Department of Biological and Medical Sciences


  • Our group works on understanding the nature and genetic basis for human congenital eye anomalies. The genes involved in eye development are of fundamental importance not only for eye development, but also for maintaining the health and of the eye into old age.  Genetic disruption can lead to a failure of correct formation of the eye, at its most severe to anophthalmia (congenital absence of the eye), or formation of a smaller eye (microphthalmia) with an anomaly, such as coloboma (gaps in the layers of the eye) or cataract. Many of the genes involved in eye morphogenesis are also critical to growth and development of other systems, for example the brain, kidney, heart, and limbs.

    Our aims are:

    • To identify and characterise early eye developmental genes that when disrupted give rise to anophthalmia, microphthalmia, coloboma and other developmental eye anomalies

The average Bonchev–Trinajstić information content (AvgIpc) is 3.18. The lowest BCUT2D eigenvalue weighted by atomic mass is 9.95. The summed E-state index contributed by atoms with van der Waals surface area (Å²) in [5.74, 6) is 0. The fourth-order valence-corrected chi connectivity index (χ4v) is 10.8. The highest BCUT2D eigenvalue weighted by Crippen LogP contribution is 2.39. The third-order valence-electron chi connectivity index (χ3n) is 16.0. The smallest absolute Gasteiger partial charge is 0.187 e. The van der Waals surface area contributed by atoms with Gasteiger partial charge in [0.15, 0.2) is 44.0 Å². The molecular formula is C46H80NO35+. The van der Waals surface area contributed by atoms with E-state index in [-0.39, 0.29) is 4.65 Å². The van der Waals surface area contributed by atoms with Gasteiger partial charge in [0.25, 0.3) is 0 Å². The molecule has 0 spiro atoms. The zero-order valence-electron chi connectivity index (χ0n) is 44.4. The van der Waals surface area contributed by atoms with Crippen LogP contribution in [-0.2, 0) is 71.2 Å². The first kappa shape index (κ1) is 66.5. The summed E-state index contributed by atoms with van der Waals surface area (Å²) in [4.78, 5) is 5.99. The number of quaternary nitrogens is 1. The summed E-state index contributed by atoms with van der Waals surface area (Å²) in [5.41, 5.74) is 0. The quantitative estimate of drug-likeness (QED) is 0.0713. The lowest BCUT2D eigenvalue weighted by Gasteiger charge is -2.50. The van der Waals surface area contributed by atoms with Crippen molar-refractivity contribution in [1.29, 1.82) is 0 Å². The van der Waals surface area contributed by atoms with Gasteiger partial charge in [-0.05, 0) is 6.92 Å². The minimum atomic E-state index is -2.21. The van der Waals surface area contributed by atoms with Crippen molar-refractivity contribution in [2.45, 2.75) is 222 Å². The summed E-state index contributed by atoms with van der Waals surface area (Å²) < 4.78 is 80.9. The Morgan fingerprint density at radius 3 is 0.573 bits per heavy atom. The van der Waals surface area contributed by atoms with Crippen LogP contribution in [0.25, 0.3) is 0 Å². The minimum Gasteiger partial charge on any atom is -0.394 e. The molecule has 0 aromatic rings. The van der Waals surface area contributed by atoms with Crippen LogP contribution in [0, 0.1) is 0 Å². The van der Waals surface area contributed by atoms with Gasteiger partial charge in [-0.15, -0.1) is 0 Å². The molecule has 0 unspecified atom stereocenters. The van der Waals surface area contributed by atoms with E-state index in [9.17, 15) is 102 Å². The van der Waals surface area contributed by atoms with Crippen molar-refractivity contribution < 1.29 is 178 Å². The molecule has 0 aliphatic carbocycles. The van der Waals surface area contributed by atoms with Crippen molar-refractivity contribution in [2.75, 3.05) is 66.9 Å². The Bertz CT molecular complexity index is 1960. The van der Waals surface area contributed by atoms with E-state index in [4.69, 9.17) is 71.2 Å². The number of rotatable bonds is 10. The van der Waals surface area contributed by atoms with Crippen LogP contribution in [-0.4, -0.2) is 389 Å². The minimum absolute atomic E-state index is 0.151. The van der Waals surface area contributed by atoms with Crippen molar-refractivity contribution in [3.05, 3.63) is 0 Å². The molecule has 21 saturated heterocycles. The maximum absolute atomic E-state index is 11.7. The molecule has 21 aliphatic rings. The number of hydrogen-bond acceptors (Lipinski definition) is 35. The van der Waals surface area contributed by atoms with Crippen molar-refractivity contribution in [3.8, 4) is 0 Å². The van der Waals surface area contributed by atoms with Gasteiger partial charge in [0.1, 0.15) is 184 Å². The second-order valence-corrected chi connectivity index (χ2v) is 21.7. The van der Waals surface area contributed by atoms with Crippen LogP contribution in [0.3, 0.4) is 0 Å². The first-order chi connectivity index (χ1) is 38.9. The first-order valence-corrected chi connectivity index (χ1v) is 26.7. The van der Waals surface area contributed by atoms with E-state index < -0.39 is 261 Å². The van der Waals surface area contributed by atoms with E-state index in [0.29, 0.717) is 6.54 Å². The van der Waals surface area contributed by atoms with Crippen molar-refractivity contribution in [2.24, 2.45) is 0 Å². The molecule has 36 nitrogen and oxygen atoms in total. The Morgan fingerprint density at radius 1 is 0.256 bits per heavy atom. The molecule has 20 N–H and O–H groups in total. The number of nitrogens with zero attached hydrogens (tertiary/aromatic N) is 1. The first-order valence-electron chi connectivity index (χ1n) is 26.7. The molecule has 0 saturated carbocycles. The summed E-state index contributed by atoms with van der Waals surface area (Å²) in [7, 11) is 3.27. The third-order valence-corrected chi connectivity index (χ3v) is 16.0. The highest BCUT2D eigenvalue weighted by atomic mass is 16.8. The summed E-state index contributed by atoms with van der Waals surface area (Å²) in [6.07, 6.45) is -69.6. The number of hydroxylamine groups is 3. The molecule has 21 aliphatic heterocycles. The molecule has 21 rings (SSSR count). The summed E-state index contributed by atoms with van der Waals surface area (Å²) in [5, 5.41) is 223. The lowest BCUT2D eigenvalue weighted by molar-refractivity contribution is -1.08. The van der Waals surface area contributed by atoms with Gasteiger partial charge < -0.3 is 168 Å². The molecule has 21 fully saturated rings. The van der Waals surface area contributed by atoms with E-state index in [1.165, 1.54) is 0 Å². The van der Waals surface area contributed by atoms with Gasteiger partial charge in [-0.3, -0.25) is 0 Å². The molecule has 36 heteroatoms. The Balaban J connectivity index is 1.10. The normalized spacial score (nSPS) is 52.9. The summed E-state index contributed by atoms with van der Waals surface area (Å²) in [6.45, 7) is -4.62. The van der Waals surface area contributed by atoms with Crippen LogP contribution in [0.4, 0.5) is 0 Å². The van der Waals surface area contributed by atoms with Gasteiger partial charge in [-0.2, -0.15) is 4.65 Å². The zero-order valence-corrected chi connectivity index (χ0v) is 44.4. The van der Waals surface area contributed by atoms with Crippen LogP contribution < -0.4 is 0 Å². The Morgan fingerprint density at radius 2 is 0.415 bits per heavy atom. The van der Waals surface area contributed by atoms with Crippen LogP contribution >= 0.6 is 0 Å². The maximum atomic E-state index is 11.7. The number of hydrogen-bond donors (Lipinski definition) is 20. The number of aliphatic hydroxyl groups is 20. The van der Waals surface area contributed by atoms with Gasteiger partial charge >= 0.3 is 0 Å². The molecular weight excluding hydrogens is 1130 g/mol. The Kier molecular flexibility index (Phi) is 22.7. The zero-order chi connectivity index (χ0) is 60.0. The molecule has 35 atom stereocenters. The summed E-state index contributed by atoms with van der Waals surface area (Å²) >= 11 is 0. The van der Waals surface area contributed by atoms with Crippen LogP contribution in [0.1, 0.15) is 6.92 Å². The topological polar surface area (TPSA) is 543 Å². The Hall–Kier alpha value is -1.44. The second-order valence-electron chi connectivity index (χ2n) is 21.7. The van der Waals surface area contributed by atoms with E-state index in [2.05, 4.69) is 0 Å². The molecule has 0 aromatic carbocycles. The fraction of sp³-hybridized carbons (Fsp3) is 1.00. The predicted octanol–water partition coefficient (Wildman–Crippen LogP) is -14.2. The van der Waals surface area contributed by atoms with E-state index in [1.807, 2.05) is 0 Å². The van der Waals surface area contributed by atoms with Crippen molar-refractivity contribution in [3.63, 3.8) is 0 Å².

• To define anophthalmia-microphthalmia (AM) syndromes
    • To develop diagnostic genetic tests for affected individuals with AM
    • To understand the oligogenic and gestational factors that may contribute to the development and severity of developmental eye anomalies
    • To understand the functionality of brain pathways when input from one or both eyes is absent

    By recruiting a unique cohort of over 400 individuals and their families with eye anomalies through a national eye and brain developmental anomalies study based at Oxford Brookes University and the West Midlands Regional Genetics Service, and working with a network of collaborators both in the UK and abroad, our group has been able to identify new genes and pathways responsible for eye developmental anomalies in humans.  Together, we have used a variety of approaches, including targeted gene panel sequencing, whole exome and whole genome sequencing, candidate gene sequencing, homozygosity mapping, array CGH (comparative genomic hybridization), zebrafish modelling, and functional studies.  Using these methods we have identified and characterised  anophthalmia syndromes caused by genetic alterations in SOX2, OTX2, BMP4, BMP7,VSX2, FOXE3, STRA6, OLFM2, TFAP2A, ALDH1A3, and BCOR.